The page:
“Victims or vanguards?” That is the challenge faced by the artists in Revolution: New Art for a New World, a documentary about the freedom-seeking artists who helped overthrow Russia’s repressive tsarist regime, only to find themselves repressed by its totalitarian replacement, Stalin. And the answer, sadly, was both. The young artists on the eve of the Russian revolution were the first to move from representational art to abstraction, an artistic revolution of its own. The fearless sense of exploration and willingness to break the rules that had developed over millennia were embraced by the young political leaders who were breaking rules their society had lived by for almost as long. The art, we are told, “coincided perfectly with the Bolsheviks.”
One telling example in the film is the “Black Square” by Kazmir Malevich, one of the most innovative artists of the 20th century, who found the path to abstraction long before Picasso or Jackson Pollock. It was not just the visual image, literally described in the title, that was so revolutionary. The painting was deliberately displayed in a corner, symbolically replacing what occupied that corner in traditional Russian homes: a religious icon. Instead of a saint, the black square stared accusingly from the corner, signifying the removal of religious and historical constraints on the free mind.
Avant-garde artists by definition challenge the status quo. Once the previous status quo has been supplanted, whoever is next becomes the new status quo and suddenly speaking truth to power becomes a threat instead of an endorsement. What feels like heady freedom when they were all challenging the tsarist regime together seemed reckless and destructive once those new leaders seized power, got older, and became the establishment.
It is one thing to break the rules when eighty percent of the population are peasants ruled by tsars in a system going back for centuries. It is another when the rules of the new leaders are being put in place in turbulent times and order and predictability become priorities.
Down with abstraction. Up with realist monuments to revolutionary leaders, “monumental propaganda.” An artist who capitulated found one kind of success. A copy of his portrait of Lenin was hung in every Soviet schoolroom. Another ended up designing textiles for tractors.
That is the subject of director Margy Kinmonth’s documentary, a very sympathetic and respectful tribute to the 20th century artists whose creativity and innovation went from being celebrated to being controlled to being punished. She emphasizes that like the leaders of the revolution, the artists were almost all young and working class.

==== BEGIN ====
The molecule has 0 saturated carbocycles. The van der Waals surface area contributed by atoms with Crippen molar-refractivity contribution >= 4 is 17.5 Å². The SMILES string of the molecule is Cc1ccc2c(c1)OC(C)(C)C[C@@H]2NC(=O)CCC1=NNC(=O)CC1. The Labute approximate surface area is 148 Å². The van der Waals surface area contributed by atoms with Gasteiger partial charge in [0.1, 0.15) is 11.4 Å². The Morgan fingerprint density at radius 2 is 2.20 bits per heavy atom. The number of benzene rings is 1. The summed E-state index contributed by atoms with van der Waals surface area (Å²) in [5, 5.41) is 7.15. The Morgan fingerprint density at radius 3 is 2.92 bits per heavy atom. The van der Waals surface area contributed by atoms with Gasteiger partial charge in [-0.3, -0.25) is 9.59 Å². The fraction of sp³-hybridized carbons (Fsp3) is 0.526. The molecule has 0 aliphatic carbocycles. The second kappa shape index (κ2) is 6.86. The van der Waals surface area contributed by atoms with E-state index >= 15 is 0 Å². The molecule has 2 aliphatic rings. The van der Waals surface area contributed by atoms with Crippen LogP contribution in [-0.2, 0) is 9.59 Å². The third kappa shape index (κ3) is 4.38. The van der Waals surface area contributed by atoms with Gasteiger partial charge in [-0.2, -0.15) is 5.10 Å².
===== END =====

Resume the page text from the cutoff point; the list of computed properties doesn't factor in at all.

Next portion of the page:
To tell the story, Kinmonth incorporates some of the techniques of the groundbreaking art itself. There are talking heads, including art experts and the descendants of many of the artists depicted in the film. But there are also impressionistic, non-linear, artistic touches with cutaways that are small works of art themselves, particularly a series of dancelike movements by two performers. The “biometric” gestures are based on another revolutionary art form originating in Russia at the same time that would become a worldwide phenomenon. It was the origin of what is now called “method” acting, a departure from formal theatricality to a more impressionistic, emotional, natural style of performance. She also includes some footage from pioneering filmmaker Sergei Eisenstein. Re-enactments including brutal interrogations are less successful.
The artists Kinmouth shows us with such deep appreciation begin as vanguards, but, as their families’ comments and a crawl at the end credits show us, most of them ended as victims. The exceptions are the few who escaped to other countries. Some are now considered indispensable to the collections of any major museum and famous enough to be known by just one name: Kandinsky and Chagall. It is not unusual for artists unappreciated during their lives to become appreciated when the world catches up to them, often after their deaths. When there is an overlay of official government suppression and attempts to turn art into propaganda, that affects the connection between artist, viewer, and history even further. This value of this film is in documenting that dynamic as a cautionary tale and returning some of these artists to public view.
Viewers may wish to follow this film with The Desert of Forbidden Art, about the discovery of 40,000 works that were hidden during the era of Soviet suppression of art, and they may want to explore the American propaganda experiment with a CIA/abstract art connection.